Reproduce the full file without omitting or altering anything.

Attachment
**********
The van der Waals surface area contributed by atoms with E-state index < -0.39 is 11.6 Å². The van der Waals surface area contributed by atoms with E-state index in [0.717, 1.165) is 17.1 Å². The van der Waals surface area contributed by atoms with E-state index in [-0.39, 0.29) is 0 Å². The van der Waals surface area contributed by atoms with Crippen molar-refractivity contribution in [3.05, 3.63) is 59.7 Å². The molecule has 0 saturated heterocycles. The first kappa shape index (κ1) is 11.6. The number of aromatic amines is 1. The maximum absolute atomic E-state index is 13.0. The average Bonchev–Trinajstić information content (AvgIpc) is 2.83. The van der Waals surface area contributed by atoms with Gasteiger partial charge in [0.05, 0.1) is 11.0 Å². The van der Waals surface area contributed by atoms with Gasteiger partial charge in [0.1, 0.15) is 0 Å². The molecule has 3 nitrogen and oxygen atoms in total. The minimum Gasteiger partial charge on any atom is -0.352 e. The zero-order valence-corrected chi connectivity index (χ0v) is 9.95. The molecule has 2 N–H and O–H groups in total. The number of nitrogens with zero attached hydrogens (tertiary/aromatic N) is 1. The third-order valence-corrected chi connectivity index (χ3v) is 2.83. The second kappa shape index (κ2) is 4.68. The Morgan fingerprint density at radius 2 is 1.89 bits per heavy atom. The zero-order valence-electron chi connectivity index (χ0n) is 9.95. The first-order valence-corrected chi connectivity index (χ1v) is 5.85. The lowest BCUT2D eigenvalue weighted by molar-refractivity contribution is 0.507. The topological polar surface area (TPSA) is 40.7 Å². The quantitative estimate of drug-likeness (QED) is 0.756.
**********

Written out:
The van der Waals surface area contributed by atoms with E-state index < -0.39 is 11.6 Å². The van der Waals surface area contributed by atoms with E-state index in [0.717, 1.165) is 17.1 Å². The van der Waals surface area contributed by atoms with E-state index in [-0.39, 0.29) is 0 Å². The van der Waals surface area contributed by atoms with Crippen molar-refractivity contribution in [3.05, 3.63) is 59.7 Å². The molecule has 0 saturated heterocycles. The first kappa shape index (κ1) is 11.6. The number of aromatic amines is 1. The maximum absolute atomic E-state index is 13.0. The average Bonchev–Trinajstić information content (AvgIpc) is 2.83. The van der Waals surface area contributed by atoms with Gasteiger partial charge in [0.05, 0.1) is 11.0 Å². The van der Waals surface area contributed by atoms with Gasteiger partial charge in [0.1, 0.15) is 0 Å². The molecule has 3 nitrogen and oxygen atoms in total. The minimum Gasteiger partial charge on any atom is -0.352 e. The zero-order valence-corrected chi connectivity index (χ0v) is 9.95. The molecule has 2 N–H and O–H groups in total. The number of nitrogens with zero attached hydrogens (tertiary/aromatic N) is 1. The third-order valence-corrected chi connectivity index (χ3v) is 2.83. The second kappa shape index (κ2) is 4.68. The Morgan fingerprint density at radius 2 is 1.89 bits per heavy atom. The zero-order valence-electron chi connectivity index (χ0n) is 9.95. The first-order valence-corrected chi connectivity index (χ1v) is 5.85. The lowest BCUT2D eigenvalue weighted by molar-refractivity contribution is 0.507. The topological polar surface area (TPSA) is 40.7 Å². The quantitative estimate of drug-likeness (QED) is 0.756.